The views of the author were approved in Mitchell v. Robinson, (Mo. 1960), 334 S.W.2d 11, 79 A.L.R.2d 1017. In Salgo v. Leland Stanford, etc. Board of Trustees, 154 Cal. App. 2d 560, 317 P.2d 170, it was said that:

"A physician violates his duty to his patient and subjects himself to liability *525 if he withholds any facts which are necessary to form the basis of an intelligent consent by the patient to the proposed treatment. Likewise the physician may not minimize the known dangers of a procedure or operation in order to induce his patient's consent. * * *"

See, also, Bang v. Charles T. Miller Hospital, 251 Minn. 427, 88 N.W.2d 186; Lester v. Aetna Cas. & Sur. Co., (C.C.A. 5), 240 F.2d 676. Compare Natanson v. Kline, supra, and Di Filippo v. Preston, Del., 173 A.2d 333, where it is held that the duty to warn the patient of inherent dangers in the treatment must be established by medical testimony.

An exception to the rule requiring a disclosure of the dangers of a treatment procedure, of course, is an actual emergency where the patient is in no condition to determine for himself. Some courts have said that another exception is where an explanation of every risk attendant upon a treatment procedure may well result in alarming a patient who is already apprehensive and who may, as a result, refuse to undertake surgery or a treatment in which there is a minimal risk or where such disclosure may result in actually increasing the risk by reason of the psychological results of the apprehension itself. Actually some courts recognize a further exception that each patient is to be treated as a separate problem on the theory that the patient's mental and emotional condition is important, and that a certain amount of discussion consistent with full disclosure of facts necessary to an informed consent should be employed. Defendant argues for an application for one of these exceptions on the ground that the patient here was emotionally upset and the treatment was recognized as an aid in recovery from such emotional unbalance, and that a disclosure of the dangers would only tend to increase the emotional, mental condition of the patient. She relies on Hunt v. Bradshaw, 242 N.C. 517, 88 S.E.2d 762; Amerine v. Hunter, (Tex.Civ.App.), 335 S.W.2d 643; Bernath v. Le Fever, 325 Pa. 43, 189 A. 342. Cf. Simone v. Sabo, 37 Cal. 2d 253, 231 P.2d 19; Schloendorff v. Society of New York Hospital, 211 N.Y. 125, 105 N.E. 92, 52 L.R.A.,N.S., 505. This contention of defendant, however, is not available on appeal. Defendant neither offered any testimony nor requested an instruction on the question as to whether a disclosure of the risks involved in the treatment would alarm an emotionally upset and apprehensive patient to the extent that it would not be proper medical practice to disclose such risks to the plaintiff. Defendant's defense was that she did advise plaintiff of the risks and dangers of the electroshock treatment. This was denied by plaintiff and she further claimed that the doctor expressly told her in answer to an inquiry that no danger could result from the treatment. Plaintiff testified that had she known of the dangers attendant upon the treatment, she would not have permitted it to have been performed.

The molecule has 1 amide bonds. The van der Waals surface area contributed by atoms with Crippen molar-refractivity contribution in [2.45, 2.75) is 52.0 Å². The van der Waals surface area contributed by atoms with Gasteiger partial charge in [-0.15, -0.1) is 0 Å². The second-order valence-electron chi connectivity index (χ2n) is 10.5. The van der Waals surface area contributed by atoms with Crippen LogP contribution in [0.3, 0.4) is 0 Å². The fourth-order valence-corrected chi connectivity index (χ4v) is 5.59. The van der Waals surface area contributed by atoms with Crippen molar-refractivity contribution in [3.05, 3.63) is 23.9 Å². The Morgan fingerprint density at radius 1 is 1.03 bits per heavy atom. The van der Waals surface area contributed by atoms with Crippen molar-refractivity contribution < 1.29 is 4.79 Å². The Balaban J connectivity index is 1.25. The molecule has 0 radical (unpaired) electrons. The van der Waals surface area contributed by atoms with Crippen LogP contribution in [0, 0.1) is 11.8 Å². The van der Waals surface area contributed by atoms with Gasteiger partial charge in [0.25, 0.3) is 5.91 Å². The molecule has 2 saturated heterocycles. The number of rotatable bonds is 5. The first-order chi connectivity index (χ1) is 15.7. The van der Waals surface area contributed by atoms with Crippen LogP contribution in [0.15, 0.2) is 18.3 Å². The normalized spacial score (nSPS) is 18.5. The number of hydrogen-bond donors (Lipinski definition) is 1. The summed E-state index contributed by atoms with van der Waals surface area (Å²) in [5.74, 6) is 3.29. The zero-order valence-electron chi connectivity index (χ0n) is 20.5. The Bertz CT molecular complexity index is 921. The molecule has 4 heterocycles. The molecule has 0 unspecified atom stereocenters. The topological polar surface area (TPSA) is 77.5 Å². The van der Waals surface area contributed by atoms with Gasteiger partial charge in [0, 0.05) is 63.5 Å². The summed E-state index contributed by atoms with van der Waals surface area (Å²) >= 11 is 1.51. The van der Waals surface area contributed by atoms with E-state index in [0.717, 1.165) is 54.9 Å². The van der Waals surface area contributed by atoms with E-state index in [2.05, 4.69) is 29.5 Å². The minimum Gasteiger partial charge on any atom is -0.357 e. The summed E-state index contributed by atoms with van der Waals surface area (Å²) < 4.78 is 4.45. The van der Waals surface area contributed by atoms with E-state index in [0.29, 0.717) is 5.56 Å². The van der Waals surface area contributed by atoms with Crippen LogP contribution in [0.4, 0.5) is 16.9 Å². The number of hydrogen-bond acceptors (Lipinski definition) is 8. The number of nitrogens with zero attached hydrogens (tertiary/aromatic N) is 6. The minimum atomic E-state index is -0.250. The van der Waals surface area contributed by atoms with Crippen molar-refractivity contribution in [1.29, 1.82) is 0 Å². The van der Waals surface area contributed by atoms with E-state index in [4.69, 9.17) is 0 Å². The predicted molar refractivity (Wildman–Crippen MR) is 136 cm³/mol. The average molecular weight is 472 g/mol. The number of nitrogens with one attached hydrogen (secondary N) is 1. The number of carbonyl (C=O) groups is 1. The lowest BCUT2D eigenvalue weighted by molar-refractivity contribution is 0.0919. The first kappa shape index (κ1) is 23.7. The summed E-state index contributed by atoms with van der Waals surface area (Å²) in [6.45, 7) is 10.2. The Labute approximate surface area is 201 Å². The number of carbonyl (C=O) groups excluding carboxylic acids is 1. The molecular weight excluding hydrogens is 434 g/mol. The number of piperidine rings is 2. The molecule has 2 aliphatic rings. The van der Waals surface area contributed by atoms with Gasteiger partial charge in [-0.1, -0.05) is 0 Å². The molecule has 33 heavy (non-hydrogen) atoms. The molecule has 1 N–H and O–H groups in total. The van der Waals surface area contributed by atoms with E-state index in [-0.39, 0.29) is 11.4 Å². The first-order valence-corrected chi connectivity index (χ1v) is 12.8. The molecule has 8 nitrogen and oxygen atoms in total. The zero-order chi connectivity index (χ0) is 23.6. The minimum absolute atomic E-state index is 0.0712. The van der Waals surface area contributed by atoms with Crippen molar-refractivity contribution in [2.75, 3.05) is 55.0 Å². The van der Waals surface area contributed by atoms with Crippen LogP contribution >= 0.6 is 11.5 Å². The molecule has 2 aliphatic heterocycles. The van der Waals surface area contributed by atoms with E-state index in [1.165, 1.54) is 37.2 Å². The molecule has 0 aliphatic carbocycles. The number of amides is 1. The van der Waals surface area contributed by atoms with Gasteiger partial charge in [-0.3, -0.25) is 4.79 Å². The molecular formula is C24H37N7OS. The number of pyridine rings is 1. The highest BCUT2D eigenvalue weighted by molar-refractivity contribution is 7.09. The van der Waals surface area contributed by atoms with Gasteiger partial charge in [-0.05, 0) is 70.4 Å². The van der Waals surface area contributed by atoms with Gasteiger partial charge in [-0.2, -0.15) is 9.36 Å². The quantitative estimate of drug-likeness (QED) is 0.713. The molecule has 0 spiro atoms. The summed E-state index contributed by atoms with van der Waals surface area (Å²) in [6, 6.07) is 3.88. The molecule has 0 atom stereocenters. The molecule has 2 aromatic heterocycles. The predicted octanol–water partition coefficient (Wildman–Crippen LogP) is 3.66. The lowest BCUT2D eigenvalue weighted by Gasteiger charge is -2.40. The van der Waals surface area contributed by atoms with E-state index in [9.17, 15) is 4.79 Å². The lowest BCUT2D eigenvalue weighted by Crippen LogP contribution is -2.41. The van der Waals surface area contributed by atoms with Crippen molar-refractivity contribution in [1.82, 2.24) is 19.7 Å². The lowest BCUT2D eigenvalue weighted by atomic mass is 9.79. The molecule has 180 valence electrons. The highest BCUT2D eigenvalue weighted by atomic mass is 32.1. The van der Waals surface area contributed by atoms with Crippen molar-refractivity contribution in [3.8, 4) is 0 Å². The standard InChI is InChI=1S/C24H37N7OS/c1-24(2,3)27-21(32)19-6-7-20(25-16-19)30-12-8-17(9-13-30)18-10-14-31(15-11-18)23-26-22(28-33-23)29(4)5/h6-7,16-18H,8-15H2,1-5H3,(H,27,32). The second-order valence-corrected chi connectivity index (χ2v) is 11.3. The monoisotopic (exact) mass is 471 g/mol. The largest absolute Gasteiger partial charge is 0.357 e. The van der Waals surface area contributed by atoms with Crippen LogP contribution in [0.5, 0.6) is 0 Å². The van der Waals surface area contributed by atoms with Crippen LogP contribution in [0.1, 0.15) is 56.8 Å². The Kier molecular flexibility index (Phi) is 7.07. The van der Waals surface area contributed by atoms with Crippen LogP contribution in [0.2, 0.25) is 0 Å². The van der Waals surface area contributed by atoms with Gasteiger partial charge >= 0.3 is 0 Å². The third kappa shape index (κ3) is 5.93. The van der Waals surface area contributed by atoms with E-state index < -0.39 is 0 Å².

A physician who misleads a patient by not only failing to give a warning of reasonable and recognized risks inherent in a treatment after which the patient would have refused the treatment, but by affirmatively assuring her that there are no risks, knowing such statement to be untrue, is liable for the harmful consequences of the treatment. Such a failure to disclose, or the giving of an untrue answer as to the probable consequences of a treatment constitutes malpractice; and a doctor who fails to so advise his client, or gives an untrue answer as to such consequences, is liable for malpractice unless his failure to do so comes within one of the exceptions to the rule requiring candor and disclosure. Under the circumstances of this case, a fact issue was presented for determination by the jury upon which there was no necessity for expert medical testimony.

A careful review of the evidence convinces us there was no error in the denial of defendant's motion for a directed verdict.

*526 Other questions presented and argued have either been disposed of by what we have said, or have been found to be without merit.

The judgment appealed from will be reversed and remanded with instructions to grant a new trial.

It is so ordered.

COMPTON, C.J., and CHAVEZ, J., concur.

CARMODY and MOISE, JJ., not participating.